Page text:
Seven Tips for Beginner Bird Watchers

Birds play an essential role in our ecosystem. They also share their songs, fly high above, and serenely swim in our waters.

With more than 18,000 hectares of land under its care, Toronto and Region Conservation Authority (TRCA) provides access to some of the best bird-watching locations in the region.

shore birds at Tommy Thompson Park
black crowned night herons at Tommy Thompson Park
yellow warbler in nest

Whether you are a seasoned birder or just beginning your bird watching, TRCA’s Spring Bird Festival at Tommy Thompson Park offers an unbeatable opportunity to celebrate the spring migration. Learn more about birds migrating to Toronto and celebrate their remarkable journey at this free event.

Check out the tips below to enhance your bird watching experience!

1. Do your research

Some preliminary research can help you know what to look for and what you are seeing!

There have been 332 bird species recorded at Tommy Thompson Park. For a rundown of all the species found in the park, check out the Tommy Thompson Park Bird Checklist (to be updated this year).

You can also discover what species have most recently been seen at the park by accessing the eBird hub.

Another excellent resource is Birds of Toronto (2nd Edition) from the City of Toronto Biodiversity Series, a collaborative guide developed with support from TRCA staff.

Birds of Toronto guide

2. Be equipped

Although you may find it easy to spot birds at your feeder and from your window, it can be more complicated when you’re out in the wild.

A good set of binoculars can help elevate your experience and get that high-definition close-up. Consider bringing your phone and downloading the Merlin App for easier identification.

A field guide or notebook is also helpful for jotting down quick descriptions and drawings.

Be sure to dress for the weather and bring your own snacks and water while in these natural areas.

a pair of binoculars and a field guide to the birds of southern Ontario

3. Look for movement

When looking for birds in nature, first use your eyes and ears. Look for motion in trees and shrubs and look for motion in the general direction you hear birds calling from.

Once you see the bird with your eyes, focus your eyes on the bird and, without shifting your gaze, lift your binoculars up to focus on the bird.

Using binoculars can be tricky at first, so keep practicing. And don’t forget: sometimes by the time you get your binoculars focused, the bird has already moved!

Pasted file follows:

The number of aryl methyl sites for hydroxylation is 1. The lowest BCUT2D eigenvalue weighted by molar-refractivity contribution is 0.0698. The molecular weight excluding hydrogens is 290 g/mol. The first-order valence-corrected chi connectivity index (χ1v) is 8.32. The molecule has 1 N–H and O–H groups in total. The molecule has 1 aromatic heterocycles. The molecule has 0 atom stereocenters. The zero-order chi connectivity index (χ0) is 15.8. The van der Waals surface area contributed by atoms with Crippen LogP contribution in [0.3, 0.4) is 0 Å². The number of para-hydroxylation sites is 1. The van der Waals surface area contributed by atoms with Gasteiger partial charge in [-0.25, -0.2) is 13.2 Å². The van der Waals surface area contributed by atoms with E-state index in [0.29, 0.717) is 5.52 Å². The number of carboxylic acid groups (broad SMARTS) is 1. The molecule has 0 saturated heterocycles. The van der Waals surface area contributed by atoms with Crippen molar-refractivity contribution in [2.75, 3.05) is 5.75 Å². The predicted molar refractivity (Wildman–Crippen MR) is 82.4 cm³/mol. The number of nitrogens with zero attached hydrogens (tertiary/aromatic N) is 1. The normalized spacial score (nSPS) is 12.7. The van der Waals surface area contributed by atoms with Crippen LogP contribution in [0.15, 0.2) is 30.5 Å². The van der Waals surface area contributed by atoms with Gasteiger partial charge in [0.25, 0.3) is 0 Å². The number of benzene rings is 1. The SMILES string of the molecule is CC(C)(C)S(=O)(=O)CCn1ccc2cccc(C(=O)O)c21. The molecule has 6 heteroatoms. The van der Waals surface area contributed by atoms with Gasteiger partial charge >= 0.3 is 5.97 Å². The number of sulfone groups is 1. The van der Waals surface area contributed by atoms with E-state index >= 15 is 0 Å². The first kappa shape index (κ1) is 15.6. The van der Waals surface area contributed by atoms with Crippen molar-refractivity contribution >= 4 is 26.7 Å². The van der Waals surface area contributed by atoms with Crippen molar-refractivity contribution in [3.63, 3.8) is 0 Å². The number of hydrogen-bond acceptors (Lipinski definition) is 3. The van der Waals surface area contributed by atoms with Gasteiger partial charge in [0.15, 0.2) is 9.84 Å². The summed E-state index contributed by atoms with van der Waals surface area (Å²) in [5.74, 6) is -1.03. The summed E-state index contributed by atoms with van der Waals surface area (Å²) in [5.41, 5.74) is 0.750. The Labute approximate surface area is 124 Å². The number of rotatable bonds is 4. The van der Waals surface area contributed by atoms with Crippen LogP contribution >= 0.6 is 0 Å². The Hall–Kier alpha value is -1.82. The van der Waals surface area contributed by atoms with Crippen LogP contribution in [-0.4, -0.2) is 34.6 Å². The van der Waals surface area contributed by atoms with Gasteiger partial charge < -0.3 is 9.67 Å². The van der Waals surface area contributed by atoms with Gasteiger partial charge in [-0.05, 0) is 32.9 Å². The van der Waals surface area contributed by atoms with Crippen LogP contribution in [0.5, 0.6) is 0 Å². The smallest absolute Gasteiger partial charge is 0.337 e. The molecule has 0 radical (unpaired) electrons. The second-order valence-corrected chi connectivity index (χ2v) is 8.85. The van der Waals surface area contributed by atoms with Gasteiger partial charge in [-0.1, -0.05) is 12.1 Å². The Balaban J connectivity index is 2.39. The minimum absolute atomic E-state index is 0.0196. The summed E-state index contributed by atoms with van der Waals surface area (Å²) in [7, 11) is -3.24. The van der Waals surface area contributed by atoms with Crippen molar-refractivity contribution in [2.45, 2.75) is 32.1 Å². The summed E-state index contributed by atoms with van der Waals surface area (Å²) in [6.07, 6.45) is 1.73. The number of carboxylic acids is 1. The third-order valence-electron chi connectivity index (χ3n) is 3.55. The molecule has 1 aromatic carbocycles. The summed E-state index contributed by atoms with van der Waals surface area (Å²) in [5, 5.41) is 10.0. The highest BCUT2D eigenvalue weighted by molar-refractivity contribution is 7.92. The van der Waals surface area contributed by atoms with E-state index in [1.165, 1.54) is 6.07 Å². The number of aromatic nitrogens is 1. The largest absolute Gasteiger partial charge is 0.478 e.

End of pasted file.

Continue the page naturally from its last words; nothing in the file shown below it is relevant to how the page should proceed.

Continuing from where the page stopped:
Bird watching, looking through binoculars

4. Be an early bird!

There’s a reason the Tommy Thompson Park Bird Research Station (TTPBRS) is open from dawn until about noon! Birds are often most active in the morning because they are out trying to find food. The early bird gets the worm, and the early birder gets the bird.

Have you ever heard a symphony of birdsong at sunrise? Join TRCA in the early morning hours of Sunday May 7 at the Arsenal Lands Small Arms Inspection Building to experience the magic of the dawn chorus. LEARN MORE.

Birds are often most active in the morning because they are out trying to find food

5. Learn the language

You’ve heard of a bucket list – but have you ever heard of a “life list”? Seasoned birders keep a listing of all the birds they have encountered during their birding careers.

Another notable term is “spark bird”. This refers to the bird that made you want to start bird watching.

Join us at the TTPBRS from dawn until noon during migration (April 1 to June 9, August 5 to November 12) and you might just pick up more lingo.

The Tommy Thompson Park Bird Research Station helps to improve the understanding and protection of birds and their habitats through monitoring research and education.
The Tommy Thompson Park Bird Research Station (TTPBRS) helps to improve the understanding and protection of birds and their habitats through monitoring, research and education.

6. Listen up

Although “watching” is in the name, it doesn’t mean you only use your eyes. If you are struggling to identify a bird by visual cues or if you can’t get a perfect view, listen closely.

Birds make noise for a variety of reasons, including establishing their territory and attracting mates. Listening to these unique songs and calls is an excellent way to identify species even if you can’t see them.

7. Respect the environment

Birds are magnificent creatures that deserve space and respect. Make every effort not to disturb birds or their habitats. Your chances of spotting different kinds of birds will improve if you are courteous and careful in their environments. Be mindful, tread softly and take only memories.

Make every effort not to disturb birds or their habitats

To learn more about besting your birdwatching, join us on Saturday May 13 at the TRCA Spring Bird Festival. This free event at Tommy Thompson Park will celebrate the spring bird migration as well as the 20th anniversary of the Tommy Thompson Park Bird Research Station.

TTPBRS is located on Peninsula D at Tommy Thompson Park. It is approximately 2.5km from the parking lot and is accessible by foot or bicycle. View the Tommy Thompson Park trail map.

Please note that the station is only open during the morning hours, weather (and wind) permitting.